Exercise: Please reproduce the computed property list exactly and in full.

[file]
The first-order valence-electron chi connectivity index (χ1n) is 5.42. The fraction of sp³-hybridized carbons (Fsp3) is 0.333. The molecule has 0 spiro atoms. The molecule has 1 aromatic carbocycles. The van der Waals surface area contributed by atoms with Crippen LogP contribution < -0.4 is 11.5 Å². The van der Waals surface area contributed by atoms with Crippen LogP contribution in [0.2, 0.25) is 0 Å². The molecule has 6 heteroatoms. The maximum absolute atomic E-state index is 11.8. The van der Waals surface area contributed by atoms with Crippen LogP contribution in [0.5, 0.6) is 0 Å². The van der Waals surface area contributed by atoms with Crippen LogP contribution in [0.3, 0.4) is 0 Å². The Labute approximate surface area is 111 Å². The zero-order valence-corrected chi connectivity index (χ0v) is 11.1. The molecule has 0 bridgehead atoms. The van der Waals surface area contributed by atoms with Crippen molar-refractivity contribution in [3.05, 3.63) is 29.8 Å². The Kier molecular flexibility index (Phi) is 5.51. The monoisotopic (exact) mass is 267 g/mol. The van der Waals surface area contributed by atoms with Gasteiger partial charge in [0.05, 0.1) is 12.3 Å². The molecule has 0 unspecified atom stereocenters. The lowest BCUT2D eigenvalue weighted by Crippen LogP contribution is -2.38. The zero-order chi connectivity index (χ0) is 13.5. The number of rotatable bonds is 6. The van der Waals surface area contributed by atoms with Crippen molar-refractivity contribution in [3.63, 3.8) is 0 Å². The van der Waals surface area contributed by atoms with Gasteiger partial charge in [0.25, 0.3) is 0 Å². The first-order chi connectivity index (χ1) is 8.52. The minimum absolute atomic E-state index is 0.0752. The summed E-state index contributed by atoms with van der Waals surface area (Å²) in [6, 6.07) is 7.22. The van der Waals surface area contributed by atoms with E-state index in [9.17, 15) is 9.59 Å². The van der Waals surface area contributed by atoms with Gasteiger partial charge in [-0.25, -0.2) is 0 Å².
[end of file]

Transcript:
The first-order valence-electron chi connectivity index (χ1n) is 5.42. The fraction of sp³-hybridized carbons (Fsp3) is 0.333. The molecule has 0 spiro atoms. The molecule has 1 aromatic carbocycles. The van der Waals surface area contributed by atoms with Crippen LogP contribution < -0.4 is 11.5 Å². The van der Waals surface area contributed by atoms with Crippen LogP contribution in [0.2, 0.25) is 0 Å². The molecule has 6 heteroatoms. The maximum absolute atomic E-state index is 11.8. The van der Waals surface area contributed by atoms with Crippen LogP contribution in [0.5, 0.6) is 0 Å². The van der Waals surface area contributed by atoms with Crippen LogP contribution in [0.3, 0.4) is 0 Å². The Labute approximate surface area is 111 Å². The zero-order valence-corrected chi connectivity index (χ0v) is 11.1. The molecule has 0 bridgehead atoms. The van der Waals surface area contributed by atoms with Crippen molar-refractivity contribution in [3.05, 3.63) is 29.8 Å². The Kier molecular flexibility index (Phi) is 5.51. The monoisotopic (exact) mass is 267 g/mol. The van der Waals surface area contributed by atoms with Gasteiger partial charge in [0.05, 0.1) is 12.3 Å². The molecule has 0 unspecified atom stereocenters. The lowest BCUT2D eigenvalue weighted by Crippen LogP contribution is -2.38. The zero-order chi connectivity index (χ0) is 13.5. The number of rotatable bonds is 6. The van der Waals surface area contributed by atoms with Crippen molar-refractivity contribution in [3.63, 3.8) is 0 Å². The van der Waals surface area contributed by atoms with Gasteiger partial charge in [0.25, 0.3) is 0 Å². The first-order chi connectivity index (χ1) is 8.52. The minimum absolute atomic E-state index is 0.0752. The summed E-state index contributed by atoms with van der Waals surface area (Å²) in [6, 6.07) is 7.22. The van der Waals surface area contributed by atoms with E-state index in [9.17, 15) is 9.59 Å². The van der Waals surface area contributed by atoms with Gasteiger partial charge in [-0.25, -0.2) is 0 Å².